Photo of a butterfly heninButterfly Hat construction basics - for the relatively new costumer.Three views of a girdlebook I madeGirdle books (1300-1450+)(or belt-books) I keep one of these for writing down people's names, and other things I shouldn't forget, like my lines in plays!  Very useful.
Drawing from the Roses Tapestry - butterfly henin

Hat construction materials: theories

Woman showing black band and ponytail. Medieval imageThe Little Black Band -- a possible method of keeping these hats attached.
Loop of dryer vent ready for upholstering into a hatThe Last Straw -- and the Last Dryer Vent -- using rigid materials for hats; men's & women's

Guest Articles hosted here for their authors

Archeological Sewing by Mistress Tangwystyl verch Morgant Glasvryn/Heather Rose Jones is now at her new website!

Mary of Hapsburg's Gown : cutting diagrams & measurements.  Also her husband Louis' outfit.


Essays, Trip Reports, and  Miscellanea

Modern Medieval Home Companion , ideas for decorating your living space in a medievaloid fashion.
Further Reading: A bibliography of useful books.

Do you want to know what constitutes a primary source for costuming ?  There's some misinformation out there, which this article hopes to correct.

Stuff from my Laurel ceremony , including a wonderful piece of calligraphy.  "Mistress of the Laurel" is one of the three highest SCA awards.  It's more or less an "arts knighthood."

A Birthday Pas d'Armes that I attended in the West, April 14, 2001

Using modern "costume" patterns (Simplicity, McCalls, etc) to make believable costumes.  Many are quite good, some are terrible.  Updated Feb '01

Approach modern versions of medieval stuff with caution; examples from 1947

Costumes for your pets!  Here are pictures of my cats in the "medieval" hats I have made for them.  Sicorro , Sicorro again, and Aricebo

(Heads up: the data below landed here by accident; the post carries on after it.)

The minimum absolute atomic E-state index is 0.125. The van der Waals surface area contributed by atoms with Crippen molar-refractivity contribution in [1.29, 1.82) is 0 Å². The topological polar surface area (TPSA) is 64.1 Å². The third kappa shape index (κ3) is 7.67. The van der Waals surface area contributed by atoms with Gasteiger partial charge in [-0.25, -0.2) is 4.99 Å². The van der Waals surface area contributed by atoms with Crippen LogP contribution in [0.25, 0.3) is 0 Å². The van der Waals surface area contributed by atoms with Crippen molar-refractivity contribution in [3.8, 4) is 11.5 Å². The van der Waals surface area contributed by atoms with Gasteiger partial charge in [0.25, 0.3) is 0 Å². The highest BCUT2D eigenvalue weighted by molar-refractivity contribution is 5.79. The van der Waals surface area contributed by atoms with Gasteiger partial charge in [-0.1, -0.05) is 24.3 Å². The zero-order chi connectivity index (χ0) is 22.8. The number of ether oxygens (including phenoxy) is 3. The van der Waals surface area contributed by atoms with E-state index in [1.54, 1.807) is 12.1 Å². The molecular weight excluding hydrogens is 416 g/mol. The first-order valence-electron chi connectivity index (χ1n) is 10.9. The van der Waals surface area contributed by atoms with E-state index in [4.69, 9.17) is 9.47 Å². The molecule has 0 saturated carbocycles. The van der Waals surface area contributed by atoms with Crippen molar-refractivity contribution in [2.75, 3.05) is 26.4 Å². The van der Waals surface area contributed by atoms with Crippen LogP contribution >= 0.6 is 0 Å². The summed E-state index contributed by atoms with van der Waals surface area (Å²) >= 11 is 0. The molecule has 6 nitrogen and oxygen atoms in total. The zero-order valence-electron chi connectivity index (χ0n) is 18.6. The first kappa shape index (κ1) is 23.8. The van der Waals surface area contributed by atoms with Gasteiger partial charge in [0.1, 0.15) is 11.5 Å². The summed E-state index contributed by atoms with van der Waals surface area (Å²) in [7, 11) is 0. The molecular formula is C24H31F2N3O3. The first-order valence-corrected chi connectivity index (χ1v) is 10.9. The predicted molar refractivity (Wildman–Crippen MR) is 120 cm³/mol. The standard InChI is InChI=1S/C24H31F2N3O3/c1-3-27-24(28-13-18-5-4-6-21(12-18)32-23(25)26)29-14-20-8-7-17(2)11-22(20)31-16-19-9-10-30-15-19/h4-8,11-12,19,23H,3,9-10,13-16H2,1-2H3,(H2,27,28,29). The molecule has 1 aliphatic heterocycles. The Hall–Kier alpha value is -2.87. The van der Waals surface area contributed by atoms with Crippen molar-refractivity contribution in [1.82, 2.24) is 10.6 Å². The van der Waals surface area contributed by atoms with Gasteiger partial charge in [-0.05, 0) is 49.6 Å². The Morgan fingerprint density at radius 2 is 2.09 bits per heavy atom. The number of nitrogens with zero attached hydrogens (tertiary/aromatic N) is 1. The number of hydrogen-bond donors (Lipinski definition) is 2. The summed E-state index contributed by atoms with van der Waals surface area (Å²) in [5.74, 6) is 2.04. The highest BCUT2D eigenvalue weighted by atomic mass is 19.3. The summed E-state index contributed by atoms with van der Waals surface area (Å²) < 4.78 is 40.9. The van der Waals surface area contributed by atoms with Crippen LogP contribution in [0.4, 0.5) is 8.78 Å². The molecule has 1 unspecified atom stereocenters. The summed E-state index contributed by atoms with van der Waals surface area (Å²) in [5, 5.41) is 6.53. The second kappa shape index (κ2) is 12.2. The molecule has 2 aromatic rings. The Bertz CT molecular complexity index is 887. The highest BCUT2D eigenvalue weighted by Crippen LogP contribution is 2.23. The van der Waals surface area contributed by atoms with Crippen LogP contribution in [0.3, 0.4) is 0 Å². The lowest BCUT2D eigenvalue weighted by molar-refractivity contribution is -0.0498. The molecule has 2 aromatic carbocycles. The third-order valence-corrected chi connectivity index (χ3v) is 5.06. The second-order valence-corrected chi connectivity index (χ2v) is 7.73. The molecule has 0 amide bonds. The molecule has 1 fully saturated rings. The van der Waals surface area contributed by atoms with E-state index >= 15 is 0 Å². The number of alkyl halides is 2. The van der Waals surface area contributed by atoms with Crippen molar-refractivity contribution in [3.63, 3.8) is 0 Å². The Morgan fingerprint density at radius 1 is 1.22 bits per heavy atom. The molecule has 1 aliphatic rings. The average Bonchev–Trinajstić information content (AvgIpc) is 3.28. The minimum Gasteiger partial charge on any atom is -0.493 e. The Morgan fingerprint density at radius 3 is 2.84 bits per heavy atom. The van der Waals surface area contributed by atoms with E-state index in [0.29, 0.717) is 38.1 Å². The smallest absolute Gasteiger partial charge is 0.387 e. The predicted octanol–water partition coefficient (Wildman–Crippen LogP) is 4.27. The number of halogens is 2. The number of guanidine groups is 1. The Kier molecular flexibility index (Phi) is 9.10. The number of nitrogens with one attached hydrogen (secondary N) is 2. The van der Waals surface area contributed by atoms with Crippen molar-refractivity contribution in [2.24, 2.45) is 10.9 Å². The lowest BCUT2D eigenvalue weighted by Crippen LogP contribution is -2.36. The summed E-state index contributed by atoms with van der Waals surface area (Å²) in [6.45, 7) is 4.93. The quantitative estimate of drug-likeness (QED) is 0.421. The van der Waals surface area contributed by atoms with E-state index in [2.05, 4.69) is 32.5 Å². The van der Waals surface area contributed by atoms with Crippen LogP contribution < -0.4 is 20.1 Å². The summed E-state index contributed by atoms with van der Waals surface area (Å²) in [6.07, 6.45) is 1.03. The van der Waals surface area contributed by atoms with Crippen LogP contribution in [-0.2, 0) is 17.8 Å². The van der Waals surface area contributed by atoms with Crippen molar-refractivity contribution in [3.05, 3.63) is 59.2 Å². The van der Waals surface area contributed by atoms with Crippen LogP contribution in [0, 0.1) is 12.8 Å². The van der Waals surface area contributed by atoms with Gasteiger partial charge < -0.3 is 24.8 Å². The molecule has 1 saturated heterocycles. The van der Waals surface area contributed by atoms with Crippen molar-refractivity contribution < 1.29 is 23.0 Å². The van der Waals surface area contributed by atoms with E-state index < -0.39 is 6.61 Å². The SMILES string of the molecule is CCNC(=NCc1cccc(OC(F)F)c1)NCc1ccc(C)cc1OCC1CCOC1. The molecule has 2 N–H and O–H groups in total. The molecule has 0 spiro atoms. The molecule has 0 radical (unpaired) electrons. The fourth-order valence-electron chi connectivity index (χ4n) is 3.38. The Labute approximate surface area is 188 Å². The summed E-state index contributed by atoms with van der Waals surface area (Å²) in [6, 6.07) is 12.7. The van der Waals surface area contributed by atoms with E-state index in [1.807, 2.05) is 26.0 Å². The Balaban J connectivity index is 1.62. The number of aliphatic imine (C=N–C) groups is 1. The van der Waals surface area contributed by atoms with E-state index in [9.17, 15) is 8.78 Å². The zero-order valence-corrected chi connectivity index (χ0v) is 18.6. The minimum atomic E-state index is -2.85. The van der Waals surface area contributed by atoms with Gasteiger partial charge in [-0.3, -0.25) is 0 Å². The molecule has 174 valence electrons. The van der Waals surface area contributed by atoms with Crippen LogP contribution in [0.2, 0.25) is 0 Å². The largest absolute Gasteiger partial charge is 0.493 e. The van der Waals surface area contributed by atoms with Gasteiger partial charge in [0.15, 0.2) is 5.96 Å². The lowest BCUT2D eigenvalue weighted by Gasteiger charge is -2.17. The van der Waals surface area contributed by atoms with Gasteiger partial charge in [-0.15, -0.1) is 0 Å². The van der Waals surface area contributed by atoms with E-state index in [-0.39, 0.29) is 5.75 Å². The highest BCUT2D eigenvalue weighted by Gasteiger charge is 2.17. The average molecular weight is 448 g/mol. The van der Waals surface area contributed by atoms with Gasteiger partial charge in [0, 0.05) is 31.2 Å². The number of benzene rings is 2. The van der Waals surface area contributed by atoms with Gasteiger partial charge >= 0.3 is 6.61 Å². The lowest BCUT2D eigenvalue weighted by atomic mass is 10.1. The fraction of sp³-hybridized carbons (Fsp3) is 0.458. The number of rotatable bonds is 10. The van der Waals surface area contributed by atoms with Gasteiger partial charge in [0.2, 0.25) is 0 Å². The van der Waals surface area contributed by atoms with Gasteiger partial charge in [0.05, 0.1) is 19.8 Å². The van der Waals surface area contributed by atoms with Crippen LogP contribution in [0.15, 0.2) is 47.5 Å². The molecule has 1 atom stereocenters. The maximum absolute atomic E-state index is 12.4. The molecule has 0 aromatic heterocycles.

Line drawing #1   and #2 done by me for newsletters. High percentage of interesting hats.  How surprising.

You might be interested in my bookmarks for other garb pages, museums, and misc. medieval stuff.

Oslo , Norway: how I spent my summer vacation, with special attention to medieval sites.

Ever notice that Maleficent from Disney's Sleeping Beauty is wearing a black-and-purple houppelande?  I made one that is similar for a friend.  We never got around to making the horned hat, alas.


Why these articles are here:

Most of these were written for folks interested in the High Middle Ages in Northern Europe; mostly England and France plus Burgundy.  Here's a map, (not on my site) of France in 1429

The SCA, as referenced, is The Society for Creative Anachronism , which aims to recreate various aspects of the Middle Ages. Some folks concentrate in costuming, some in cooking or brewing, some in fighting and other areas of interest. There are a lot of folks who don't concentrate on researching much at all. But it is a fun group. 

My name in the SCA is Cynthia du Pre Argent;  I'd be delighted to hear if you find this material useful, and still glad to hear if you think it needs improvement.

If you are new to reading things on the web, remember that most of the tiny pictures you see in these pages can be clicked on for larger versions.

And if you have no idea about fabric, much less costuming, but you'd like to know more, you might be interested in my Fabric for Bachelors series.

Copyright information:

All articles are original writing, and the contents reflect my many teachers, as well as a small amount of original thought.  Please contact me if you want to reproduce the articles in any way.  Permission will probably be granted, as long as you credit me, and it's not for profit.

Some courts think that a museum or other owner of a medieval (ie, out of normal copyright) item can not claim copyright, nor claim it on photographs of that item which do not add "art" to the representation of it.  The Bridgeman vs. Corel decision is one example.  Some museums disagree, in part because they need funding and this sort of thing is the only way to get it.

If you're curious about my web statistics , they're available.
All material © 2000-2011 Cynthia Virtue Email Author with comments Be sure to read the FAQ
Back to Virtue Ventures Main Page Read the Dedication

Visit my CafePress store!